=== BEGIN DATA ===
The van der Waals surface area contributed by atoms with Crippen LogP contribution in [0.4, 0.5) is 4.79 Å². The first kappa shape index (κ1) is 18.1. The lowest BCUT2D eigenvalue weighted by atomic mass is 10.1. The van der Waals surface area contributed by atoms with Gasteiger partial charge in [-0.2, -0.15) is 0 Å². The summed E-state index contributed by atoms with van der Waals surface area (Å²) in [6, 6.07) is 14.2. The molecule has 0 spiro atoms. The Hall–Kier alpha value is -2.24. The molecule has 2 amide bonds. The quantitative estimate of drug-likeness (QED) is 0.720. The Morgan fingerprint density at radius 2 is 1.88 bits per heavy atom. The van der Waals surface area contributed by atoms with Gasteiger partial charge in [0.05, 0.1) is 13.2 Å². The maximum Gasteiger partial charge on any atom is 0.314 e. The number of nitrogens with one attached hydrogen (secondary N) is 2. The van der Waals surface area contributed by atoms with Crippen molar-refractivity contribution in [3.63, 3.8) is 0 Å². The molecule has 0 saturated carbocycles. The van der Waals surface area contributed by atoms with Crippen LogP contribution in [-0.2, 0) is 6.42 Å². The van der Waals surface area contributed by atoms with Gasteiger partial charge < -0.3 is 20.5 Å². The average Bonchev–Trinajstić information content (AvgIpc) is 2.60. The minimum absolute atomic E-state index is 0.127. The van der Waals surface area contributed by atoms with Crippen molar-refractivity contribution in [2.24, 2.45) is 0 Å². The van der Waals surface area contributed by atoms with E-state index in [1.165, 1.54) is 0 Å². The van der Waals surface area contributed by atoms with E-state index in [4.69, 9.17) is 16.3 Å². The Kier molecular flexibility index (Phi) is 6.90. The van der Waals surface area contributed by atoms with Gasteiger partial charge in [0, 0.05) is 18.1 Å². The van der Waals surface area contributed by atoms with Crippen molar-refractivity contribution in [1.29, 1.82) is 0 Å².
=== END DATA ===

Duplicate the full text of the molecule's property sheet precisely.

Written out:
The van der Waals surface area contributed by atoms with Crippen LogP contribution in [0.4, 0.5) is 4.79 Å². The first kappa shape index (κ1) is 18.1. The lowest BCUT2D eigenvalue weighted by atomic mass is 10.1. The van der Waals surface area contributed by atoms with Gasteiger partial charge in [-0.2, -0.15) is 0 Å². The summed E-state index contributed by atoms with van der Waals surface area (Å²) in [6, 6.07) is 14.2. The molecule has 0 spiro atoms. The Hall–Kier alpha value is -2.24. The molecule has 2 amide bonds. The quantitative estimate of drug-likeness (QED) is 0.720. The Morgan fingerprint density at radius 2 is 1.88 bits per heavy atom. The van der Waals surface area contributed by atoms with Gasteiger partial charge in [0.05, 0.1) is 13.2 Å². The maximum Gasteiger partial charge on any atom is 0.314 e. The number of nitrogens with one attached hydrogen (secondary N) is 2. The van der Waals surface area contributed by atoms with Crippen molar-refractivity contribution in [3.63, 3.8) is 0 Å². The molecule has 0 saturated carbocycles. The van der Waals surface area contributed by atoms with Crippen LogP contribution in [-0.2, 0) is 6.42 Å². The van der Waals surface area contributed by atoms with Gasteiger partial charge < -0.3 is 20.5 Å². The average Bonchev–Trinajstić information content (AvgIpc) is 2.60. The minimum absolute atomic E-state index is 0.127. The van der Waals surface area contributed by atoms with Crippen molar-refractivity contribution in [2.24, 2.45) is 0 Å². The van der Waals surface area contributed by atoms with E-state index in [1.165, 1.54) is 0 Å². The van der Waals surface area contributed by atoms with E-state index in [4.69, 9.17) is 16.3 Å². The Kier molecular flexibility index (Phi) is 6.90. The van der Waals surface area contributed by atoms with Gasteiger partial charge in [0, 0.05) is 18.1 Å². The van der Waals surface area contributed by atoms with Crippen molar-refractivity contribution in [1.29, 1.82) is 0 Å².